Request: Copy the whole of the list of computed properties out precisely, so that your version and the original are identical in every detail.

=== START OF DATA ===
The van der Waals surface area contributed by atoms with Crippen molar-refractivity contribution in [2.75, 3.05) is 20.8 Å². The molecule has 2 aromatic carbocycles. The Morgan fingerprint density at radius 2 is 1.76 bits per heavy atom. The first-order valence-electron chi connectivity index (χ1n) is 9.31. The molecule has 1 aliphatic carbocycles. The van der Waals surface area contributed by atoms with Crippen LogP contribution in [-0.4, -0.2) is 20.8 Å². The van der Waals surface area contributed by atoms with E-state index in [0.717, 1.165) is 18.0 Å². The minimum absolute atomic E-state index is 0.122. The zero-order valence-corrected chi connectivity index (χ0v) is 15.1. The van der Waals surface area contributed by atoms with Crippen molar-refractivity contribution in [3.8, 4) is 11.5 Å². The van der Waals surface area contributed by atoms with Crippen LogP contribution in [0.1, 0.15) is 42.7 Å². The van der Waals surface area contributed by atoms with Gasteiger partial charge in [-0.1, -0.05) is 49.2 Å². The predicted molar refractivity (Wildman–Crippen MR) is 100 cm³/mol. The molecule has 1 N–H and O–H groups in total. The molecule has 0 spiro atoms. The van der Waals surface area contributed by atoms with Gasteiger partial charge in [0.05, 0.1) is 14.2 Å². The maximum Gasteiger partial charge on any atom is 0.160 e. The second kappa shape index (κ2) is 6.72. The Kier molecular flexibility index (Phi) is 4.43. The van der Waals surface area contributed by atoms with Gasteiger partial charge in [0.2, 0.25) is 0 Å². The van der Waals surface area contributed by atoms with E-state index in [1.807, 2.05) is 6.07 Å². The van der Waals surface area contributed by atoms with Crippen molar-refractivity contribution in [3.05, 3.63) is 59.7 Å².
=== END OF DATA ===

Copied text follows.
The van der Waals surface area contributed by atoms with Crippen molar-refractivity contribution in [2.75, 3.05) is 20.8 Å². The molecule has 2 aromatic carbocycles. The Morgan fingerprint density at radius 2 is 1.76 bits per heavy atom. The first-order valence-electron chi connectivity index (χ1n) is 9.31. The molecule has 1 aliphatic carbocycles. The van der Waals surface area contributed by atoms with Crippen LogP contribution in [-0.4, -0.2) is 20.8 Å². The van der Waals surface area contributed by atoms with E-state index in [0.717, 1.165) is 18.0 Å². The minimum absolute atomic E-state index is 0.122. The zero-order valence-corrected chi connectivity index (χ0v) is 15.1. The van der Waals surface area contributed by atoms with Crippen molar-refractivity contribution in [3.8, 4) is 11.5 Å². The van der Waals surface area contributed by atoms with Crippen LogP contribution in [0.1, 0.15) is 42.7 Å². The van der Waals surface area contributed by atoms with Gasteiger partial charge in [-0.1, -0.05) is 49.2 Å². The predicted molar refractivity (Wildman–Crippen MR) is 100 cm³/mol. The molecule has 1 N–H and O–H groups in total. The molecule has 0 spiro atoms. The van der Waals surface area contributed by atoms with Gasteiger partial charge in [0.05, 0.1) is 14.2 Å². The maximum Gasteiger partial charge on any atom is 0.160 e. The second kappa shape index (κ2) is 6.72. The Kier molecular flexibility index (Phi) is 4.43. The van der Waals surface area contributed by atoms with Gasteiger partial charge in [0.2, 0.25) is 0 Å². The van der Waals surface area contributed by atoms with E-state index in [1.807, 2.05) is 6.07 Å². The van der Waals surface area contributed by atoms with Crippen molar-refractivity contribution in [3.05, 3.63) is 59.7 Å².